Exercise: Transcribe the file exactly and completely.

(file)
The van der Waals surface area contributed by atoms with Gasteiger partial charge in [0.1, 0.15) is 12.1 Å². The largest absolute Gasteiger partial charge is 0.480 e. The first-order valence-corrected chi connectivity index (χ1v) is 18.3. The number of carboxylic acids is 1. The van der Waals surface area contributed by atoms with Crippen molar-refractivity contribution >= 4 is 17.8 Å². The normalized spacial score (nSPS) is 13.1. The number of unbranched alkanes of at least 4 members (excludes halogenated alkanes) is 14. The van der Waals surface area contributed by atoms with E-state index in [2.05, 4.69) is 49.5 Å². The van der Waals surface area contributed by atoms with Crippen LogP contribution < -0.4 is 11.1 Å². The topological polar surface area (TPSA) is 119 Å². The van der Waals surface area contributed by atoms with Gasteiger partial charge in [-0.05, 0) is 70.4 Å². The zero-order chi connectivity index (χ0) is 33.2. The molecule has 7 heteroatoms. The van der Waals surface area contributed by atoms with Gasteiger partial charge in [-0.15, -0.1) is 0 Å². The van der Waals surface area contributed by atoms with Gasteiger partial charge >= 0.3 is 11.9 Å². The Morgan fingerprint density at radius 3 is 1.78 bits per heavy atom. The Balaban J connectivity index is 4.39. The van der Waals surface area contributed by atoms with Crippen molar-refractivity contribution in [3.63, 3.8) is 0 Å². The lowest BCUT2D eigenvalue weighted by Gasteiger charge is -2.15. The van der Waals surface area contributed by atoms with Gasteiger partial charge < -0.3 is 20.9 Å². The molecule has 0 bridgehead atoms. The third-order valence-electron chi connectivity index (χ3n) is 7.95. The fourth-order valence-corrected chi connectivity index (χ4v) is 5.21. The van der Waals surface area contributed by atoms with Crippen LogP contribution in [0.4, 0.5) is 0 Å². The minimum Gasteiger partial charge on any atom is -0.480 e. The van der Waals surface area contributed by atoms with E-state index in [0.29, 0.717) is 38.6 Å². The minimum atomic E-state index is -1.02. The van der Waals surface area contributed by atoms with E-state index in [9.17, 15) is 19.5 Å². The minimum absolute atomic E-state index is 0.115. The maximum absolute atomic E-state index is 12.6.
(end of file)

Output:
The van der Waals surface area contributed by atoms with Gasteiger partial charge in [0.1, 0.15) is 12.1 Å². The largest absolute Gasteiger partial charge is 0.480 e. The first-order valence-corrected chi connectivity index (χ1v) is 18.3. The number of carboxylic acids is 1. The van der Waals surface area contributed by atoms with Crippen molar-refractivity contribution >= 4 is 17.8 Å². The normalized spacial score (nSPS) is 13.1. The number of unbranched alkanes of at least 4 members (excludes halogenated alkanes) is 14. The van der Waals surface area contributed by atoms with E-state index in [2.05, 4.69) is 49.5 Å². The van der Waals surface area contributed by atoms with Crippen LogP contribution < -0.4 is 11.1 Å². The topological polar surface area (TPSA) is 119 Å². The van der Waals surface area contributed by atoms with Gasteiger partial charge in [-0.05, 0) is 70.4 Å². The zero-order chi connectivity index (χ0) is 33.2. The molecule has 7 heteroatoms. The van der Waals surface area contributed by atoms with Gasteiger partial charge in [-0.15, -0.1) is 0 Å². The van der Waals surface area contributed by atoms with Gasteiger partial charge >= 0.3 is 11.9 Å². The Morgan fingerprint density at radius 3 is 1.78 bits per heavy atom. The Balaban J connectivity index is 4.39. The van der Waals surface area contributed by atoms with Crippen molar-refractivity contribution in [3.63, 3.8) is 0 Å². The lowest BCUT2D eigenvalue weighted by Gasteiger charge is -2.15. The van der Waals surface area contributed by atoms with Gasteiger partial charge < -0.3 is 20.9 Å². The molecule has 0 bridgehead atoms. The third-order valence-electron chi connectivity index (χ3n) is 7.95. The fourth-order valence-corrected chi connectivity index (χ4v) is 5.21. The van der Waals surface area contributed by atoms with Crippen LogP contribution in [0.4, 0.5) is 0 Å². The minimum Gasteiger partial charge on any atom is -0.480 e. The van der Waals surface area contributed by atoms with E-state index in [0.29, 0.717) is 38.6 Å². The minimum atomic E-state index is -1.02. The van der Waals surface area contributed by atoms with E-state index in [9.17, 15) is 19.5 Å². The minimum absolute atomic E-state index is 0.115. The maximum absolute atomic E-state index is 12.6.